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Spatial and Temporal Variability in the Ecosystem Metabolism of a High-elevation Lake: Integrating Benthic and Pelagic Habitats

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Abstract

We characterized spatial and temporal variability in net ecosystem production (NEP), community respiration (CR), and gross primary production (GPP) over an ice-free season in an oligotrophic high-elevation lake using high-frequency measurements of dissolved oxygen. We combined the use of free-water and incubation chamber measurements to compare pelagic and benthic habitats and estimate their relative contributions to whole-lake metabolism. Despite a brief period of predominant heterotrophy after snowmelt, both free-water and incubation chamber measurements confirmed autotrophy of the epilimnion in all habitats throughout the ice-free season. In contrast, benthic incubation chambers showed the benthos to be consistently heterotrophic. Although temperature was the strongest seasonal driver of benthic metabolism, bacterioplankton density and indexes of organic matter quality explained the most variability in pelagic metabolism. Driven largely by benthic metabolism, free-water measurements of GPP and CR were twice as high in littoral than pelagic habitats. However, rates of water column primary production overlying the littoral benthos were high enough to overcome net benthic heterotrophy, and seasonal mean NEP in littoral habitats remained positive and not significantly different from pelagic habitats. Benthic rates averaged about 25% of whole-lake metabolism. Pelagic metabolism measurements were affected by littoral rates about half the time, with the degree of isolation between the two a function of advection and water column stability. These results emphasize the importance of characterizing spatial and temporal variability in metabolism within the context of physical dynamics and challenge the notion that benthic metabolism will necessarily be larger than pelagic metabolism in oligotrophic lakes.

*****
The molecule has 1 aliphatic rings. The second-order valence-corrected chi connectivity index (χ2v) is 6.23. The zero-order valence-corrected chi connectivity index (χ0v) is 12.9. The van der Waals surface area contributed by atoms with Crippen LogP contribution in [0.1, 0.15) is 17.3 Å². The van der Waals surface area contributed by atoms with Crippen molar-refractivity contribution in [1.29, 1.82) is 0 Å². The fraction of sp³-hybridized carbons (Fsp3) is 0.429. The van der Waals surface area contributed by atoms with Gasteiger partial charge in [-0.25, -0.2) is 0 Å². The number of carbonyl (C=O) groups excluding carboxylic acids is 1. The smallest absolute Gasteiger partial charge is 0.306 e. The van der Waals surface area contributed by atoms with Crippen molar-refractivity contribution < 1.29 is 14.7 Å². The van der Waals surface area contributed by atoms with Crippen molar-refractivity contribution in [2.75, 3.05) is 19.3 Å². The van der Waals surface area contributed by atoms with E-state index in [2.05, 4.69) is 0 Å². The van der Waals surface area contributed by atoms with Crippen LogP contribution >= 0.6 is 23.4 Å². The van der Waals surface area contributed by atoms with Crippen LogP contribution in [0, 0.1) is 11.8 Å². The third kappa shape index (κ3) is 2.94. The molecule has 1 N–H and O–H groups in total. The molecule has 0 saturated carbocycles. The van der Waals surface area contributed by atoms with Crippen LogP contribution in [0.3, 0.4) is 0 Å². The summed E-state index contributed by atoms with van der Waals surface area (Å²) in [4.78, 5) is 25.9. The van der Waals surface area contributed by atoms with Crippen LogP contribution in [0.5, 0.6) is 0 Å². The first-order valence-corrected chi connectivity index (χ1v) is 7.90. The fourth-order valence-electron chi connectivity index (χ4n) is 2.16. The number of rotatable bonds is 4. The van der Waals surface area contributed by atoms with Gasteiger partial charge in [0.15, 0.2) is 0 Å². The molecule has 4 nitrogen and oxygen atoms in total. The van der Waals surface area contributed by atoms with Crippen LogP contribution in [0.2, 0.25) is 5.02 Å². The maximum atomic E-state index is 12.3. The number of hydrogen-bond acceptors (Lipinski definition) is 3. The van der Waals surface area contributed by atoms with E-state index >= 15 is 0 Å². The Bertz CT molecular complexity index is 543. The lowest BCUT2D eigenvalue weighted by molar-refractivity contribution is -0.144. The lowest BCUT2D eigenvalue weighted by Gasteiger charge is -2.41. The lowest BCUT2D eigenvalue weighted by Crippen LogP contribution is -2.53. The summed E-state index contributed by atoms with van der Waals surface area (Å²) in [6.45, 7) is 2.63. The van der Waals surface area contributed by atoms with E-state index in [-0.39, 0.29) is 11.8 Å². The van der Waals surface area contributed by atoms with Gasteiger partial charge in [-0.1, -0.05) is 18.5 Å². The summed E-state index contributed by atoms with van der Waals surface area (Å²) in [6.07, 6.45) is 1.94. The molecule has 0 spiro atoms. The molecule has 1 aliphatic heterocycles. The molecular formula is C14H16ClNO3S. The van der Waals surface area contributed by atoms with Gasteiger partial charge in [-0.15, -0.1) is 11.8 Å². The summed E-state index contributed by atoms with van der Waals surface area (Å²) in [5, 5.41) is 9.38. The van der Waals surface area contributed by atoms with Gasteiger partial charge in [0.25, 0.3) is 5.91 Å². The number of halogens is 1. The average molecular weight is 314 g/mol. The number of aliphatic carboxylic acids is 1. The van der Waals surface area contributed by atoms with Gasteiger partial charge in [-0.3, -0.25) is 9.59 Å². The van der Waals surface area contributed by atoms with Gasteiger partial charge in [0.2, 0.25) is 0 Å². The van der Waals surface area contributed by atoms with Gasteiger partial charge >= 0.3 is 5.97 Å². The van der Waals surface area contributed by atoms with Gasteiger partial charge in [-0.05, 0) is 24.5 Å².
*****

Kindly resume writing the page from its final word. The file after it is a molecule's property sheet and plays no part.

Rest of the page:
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Acknowledgments

We thank Kevin Skeen for field assistance. Sequoia-Kings Canyon National Park provided administrative support of for this research. Financial support was provided by the National Science Foundation (NSF) through the Graduate Research Fellowship Program (to SS) and through Division of Environmental Biology awards 0614207 (to JMM) and 0640953 (to SM). The comments of Craig Nelson, Michael Pace, and two anonymous reviewers helped improve this manuscript.

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Correspondence to Steven Sadro.

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Sadro conceived the study, performed the research, analyzed the data, contributed models used in the analysis, and wrote the MS; Melack contributed to the study design, contributed to the methods, and edited the MS; MacIntyre contributed models used in the analysis and edited the MS.

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Sadro, S., Melack, J.M. & MacIntyre, S. Spatial and Temporal Variability in the Ecosystem Metabolism of a High-elevation Lake: Integrating Benthic and Pelagic Habitats. Ecosystems 14, 1123–1140 (2011). https://doi.org/10.1007/s10021-011-9471-5

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